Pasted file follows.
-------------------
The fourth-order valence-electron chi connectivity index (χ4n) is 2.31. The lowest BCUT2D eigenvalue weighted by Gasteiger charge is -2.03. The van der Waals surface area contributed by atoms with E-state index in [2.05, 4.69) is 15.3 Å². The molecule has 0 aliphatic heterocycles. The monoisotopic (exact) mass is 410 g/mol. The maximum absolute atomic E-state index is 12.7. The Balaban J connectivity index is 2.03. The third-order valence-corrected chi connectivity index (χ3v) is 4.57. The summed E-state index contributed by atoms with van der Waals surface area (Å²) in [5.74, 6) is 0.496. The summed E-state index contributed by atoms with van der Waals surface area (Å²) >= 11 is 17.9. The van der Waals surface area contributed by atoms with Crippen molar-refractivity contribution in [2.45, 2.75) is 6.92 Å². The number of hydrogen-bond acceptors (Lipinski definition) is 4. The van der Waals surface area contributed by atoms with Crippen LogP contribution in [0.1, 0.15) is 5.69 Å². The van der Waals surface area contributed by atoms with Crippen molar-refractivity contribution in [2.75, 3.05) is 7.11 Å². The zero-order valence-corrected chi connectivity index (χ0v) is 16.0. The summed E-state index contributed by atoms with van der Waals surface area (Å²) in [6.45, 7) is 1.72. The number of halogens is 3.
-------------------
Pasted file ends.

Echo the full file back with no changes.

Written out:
The fourth-order valence-electron chi connectivity index (χ4n) is 2.31. The lowest BCUT2D eigenvalue weighted by Gasteiger charge is -2.03. The van der Waals surface area contributed by atoms with E-state index in [2.05, 4.69) is 15.3 Å². The molecule has 0 aliphatic heterocycles. The monoisotopic (exact) mass is 410 g/mol. The maximum absolute atomic E-state index is 12.7. The Balaban J connectivity index is 2.03. The third-order valence-corrected chi connectivity index (χ3v) is 4.57. The summed E-state index contributed by atoms with van der Waals surface area (Å²) in [5.74, 6) is 0.496. The summed E-state index contributed by atoms with van der Waals surface area (Å²) >= 11 is 17.9. The van der Waals surface area contributed by atoms with Crippen molar-refractivity contribution in [2.45, 2.75) is 6.92 Å². The number of hydrogen-bond acceptors (Lipinski definition) is 4. The van der Waals surface area contributed by atoms with Crippen LogP contribution in [0.1, 0.15) is 5.69 Å². The van der Waals surface area contributed by atoms with Crippen molar-refractivity contribution in [2.75, 3.05) is 7.11 Å². The zero-order valence-corrected chi connectivity index (χ0v) is 16.0. The summed E-state index contributed by atoms with van der Waals surface area (Å²) in [6.45, 7) is 1.72. The number of halogens is 3.